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Discipline Brings Freedom

Updated: Dec 17, 2022

Self-actualization can be thought of as the process of developing awareness and de-conditioning - freeing the mind and body of the obsessive compulsive patterns that have been accumulated, so we can be free to choose a life based on our own unique interests.

I like metaphor or “we are the golden statue under dirty rags,” or “we are the glass mirror under all of the grime.”

So, from here, I guess the question from there would be

-“How does one get back to their Natural Self?

-“How do we build these skills of focus, attention, and calmness?”

-“How do we decondition ourselves from these old patterns that are no longer beneficial to our wellbeing or well-being of the people around us?” and finally,

-“How do we re-program ourselves, and solidify qualities within ourselves that are truly beneficial to oneself and all things equally?”

And the answer to these questions is SOME SORT OF DISCIPLINE/PRACTICE.

In my own life, my practices have been martial arts, music, and meditation, but it can anything that builds awareness and focus. Something that you see small progress in, and something to reflect on.

It can be learning an instrument. It can be training for a triathlon. It can be writing a book.

So, when done correctly, these disciplines induce a perfect amount of self-induced stress that prompts us to pay attention, therefore developing one-pointed focus.

As focus develops, it induces a perfect balance between stress and ease, allowing us to be ‘in the zone’ and continuously break old patterns while building new ones. We eventually also learn to be calm under this self-imposed stress.

This is called “flow” in modern science.

This clearly translates to everyday life:

It teaches us that we can implement small incremental changes in any area of our lives to create strong beautiful skillsets of our choosing.

We will also slowly be able to handle more challenging or stressful worldly situations with more focus, ease, and patience. This is called stress tolerance in psychology. It is the development of resilience.

I have done martial arts for most of my life - Japanese styles like Isshin Ryu and Aikido, Muy Thai, Kickboxing… In martial arts, we learn basic punch and kick combinations for basic structure, but we must also learn to break them so as to not be as predictable to your opponent.

In other words, we learn to incessantly improvise.

We constantly break old patterns and find new ones to allow for growth.

We can even do this in small ways in our everyday routine like using your nondominant hand to eat with, or taking a different route to work in the morning.

This is what I have found freedom to be. Freedom is the neverending ability to be aware of the patterns that we’ve created for ourselves, and then to improvise and create new patterns that allow for further growth.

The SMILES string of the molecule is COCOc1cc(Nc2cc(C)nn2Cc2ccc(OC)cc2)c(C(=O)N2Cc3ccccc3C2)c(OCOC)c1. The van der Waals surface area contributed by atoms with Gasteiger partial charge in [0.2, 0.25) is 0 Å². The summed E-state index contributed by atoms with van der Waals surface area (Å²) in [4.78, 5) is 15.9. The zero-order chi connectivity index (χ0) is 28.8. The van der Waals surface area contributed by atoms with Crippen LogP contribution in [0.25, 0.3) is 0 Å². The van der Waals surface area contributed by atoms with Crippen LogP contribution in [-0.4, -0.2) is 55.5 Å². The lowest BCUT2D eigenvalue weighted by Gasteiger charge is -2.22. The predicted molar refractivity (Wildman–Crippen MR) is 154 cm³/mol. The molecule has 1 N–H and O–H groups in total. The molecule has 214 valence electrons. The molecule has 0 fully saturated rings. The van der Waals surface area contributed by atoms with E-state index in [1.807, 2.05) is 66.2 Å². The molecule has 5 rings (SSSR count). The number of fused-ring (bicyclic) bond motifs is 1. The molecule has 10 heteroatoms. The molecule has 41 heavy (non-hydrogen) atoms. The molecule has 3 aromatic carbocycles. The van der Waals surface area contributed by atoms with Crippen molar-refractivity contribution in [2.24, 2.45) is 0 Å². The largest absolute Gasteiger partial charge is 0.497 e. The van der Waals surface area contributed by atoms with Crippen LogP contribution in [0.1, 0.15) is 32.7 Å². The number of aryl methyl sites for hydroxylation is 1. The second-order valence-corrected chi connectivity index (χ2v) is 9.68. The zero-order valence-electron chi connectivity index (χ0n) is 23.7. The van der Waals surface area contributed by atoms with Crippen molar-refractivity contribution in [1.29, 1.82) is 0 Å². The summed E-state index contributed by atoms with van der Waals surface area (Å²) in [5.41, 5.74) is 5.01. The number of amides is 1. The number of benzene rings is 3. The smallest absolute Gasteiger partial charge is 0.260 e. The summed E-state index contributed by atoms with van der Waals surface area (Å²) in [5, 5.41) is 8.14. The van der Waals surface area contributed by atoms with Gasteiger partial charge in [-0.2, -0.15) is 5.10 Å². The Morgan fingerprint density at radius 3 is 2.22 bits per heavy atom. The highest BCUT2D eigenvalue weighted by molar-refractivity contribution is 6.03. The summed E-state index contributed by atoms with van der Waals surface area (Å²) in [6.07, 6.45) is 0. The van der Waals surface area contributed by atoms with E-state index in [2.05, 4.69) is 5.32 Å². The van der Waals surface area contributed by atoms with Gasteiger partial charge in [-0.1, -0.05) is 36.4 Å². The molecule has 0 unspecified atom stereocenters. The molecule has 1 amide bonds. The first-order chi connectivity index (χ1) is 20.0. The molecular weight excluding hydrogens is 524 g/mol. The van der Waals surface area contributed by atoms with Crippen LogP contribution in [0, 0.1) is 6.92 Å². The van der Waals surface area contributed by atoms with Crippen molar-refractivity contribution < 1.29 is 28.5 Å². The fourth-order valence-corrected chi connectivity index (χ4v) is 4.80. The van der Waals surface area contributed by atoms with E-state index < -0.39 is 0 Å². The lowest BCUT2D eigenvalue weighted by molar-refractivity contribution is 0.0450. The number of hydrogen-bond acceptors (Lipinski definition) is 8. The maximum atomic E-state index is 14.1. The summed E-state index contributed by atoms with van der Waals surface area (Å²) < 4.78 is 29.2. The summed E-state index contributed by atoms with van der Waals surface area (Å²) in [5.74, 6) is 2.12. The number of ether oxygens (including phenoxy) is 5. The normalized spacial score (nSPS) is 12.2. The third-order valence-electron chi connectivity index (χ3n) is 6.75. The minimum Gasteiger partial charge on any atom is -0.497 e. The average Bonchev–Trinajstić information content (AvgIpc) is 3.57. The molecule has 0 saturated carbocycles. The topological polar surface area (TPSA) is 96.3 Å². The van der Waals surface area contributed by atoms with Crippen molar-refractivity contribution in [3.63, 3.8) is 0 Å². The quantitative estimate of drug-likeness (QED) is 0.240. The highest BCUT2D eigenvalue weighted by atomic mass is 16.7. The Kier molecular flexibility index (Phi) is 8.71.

In the words of psychiatrist and neurologist Viktor Frankl, “Between stimulus and response there is a space. In that space is our power to choose our response. In our response lies our growth and our freedom.”

And as we develop awareness, we can more readily navigate that space between stimulus and response.

This is response-ability, our ability to respond.

In the social realm, we can, over time, create personalities which are based in the skills of patience, understanding, and compassion. And the more we choose responses of understanding and compassion rather than hate and aggression, we will turn into an understanding and compassionate person.

All in all, our past is not the determining factor in our lives.

We choose the behaviors that we want to solidify on a regular basis. And the brain’s ability to change and adapt to these new chosen behaviors can be called neuroplasticity.

We are essentially building a new interpretive framework to operate from, based in true expression of Self.

Now, to some extent, developing this discipline that we’re talking about demands both asceticism and structure - it requires being alone, introspecting, shedding the old and nonbenificial, understanding your unique qualities and interests, and then creating the ultimate package/message that you want to send out based on those unique traits. As we do this, we self-actualize. We express outwardly our true inner Nature - who we truly are.

It seems to be a complete paradox, but it’s true - discipline brings freedom.

And I’m not saying this is an easy process either... It is an arduous and emotional process to let go of habits that we’ve accumulated over the course of a lifetime. We’re emotionally invested in this old framework, and there are multitudes of emotions and memories associated with said habits and patterns.

Much of how we operate also tends to be unconscious, so it takes an extreme amount of awareness and objectivity to bring the unconscious to the conscious mind.

So, patience and determination are also a large part of discipline.

Perhaps accountability as well; give yourself little congrats when you accomplish a feat and let celebrate with your loved ones.

To sum up, your individual discipline and self work leads to en-lightenment - a letting go of old stagnant patterns to make room for new patterns which are conducive to the flourishing of life. This then echoes out to all of the people and things that you are connected to in your life. And to those people they are connected to. And so it continues.

Out of chaos, we can create order. In this, we have the power of Gods. We truly have the abilities to create a world that will promote a flourishing for all life of the planet...

It just takes personal responsibility and discipline.

Blessings to you

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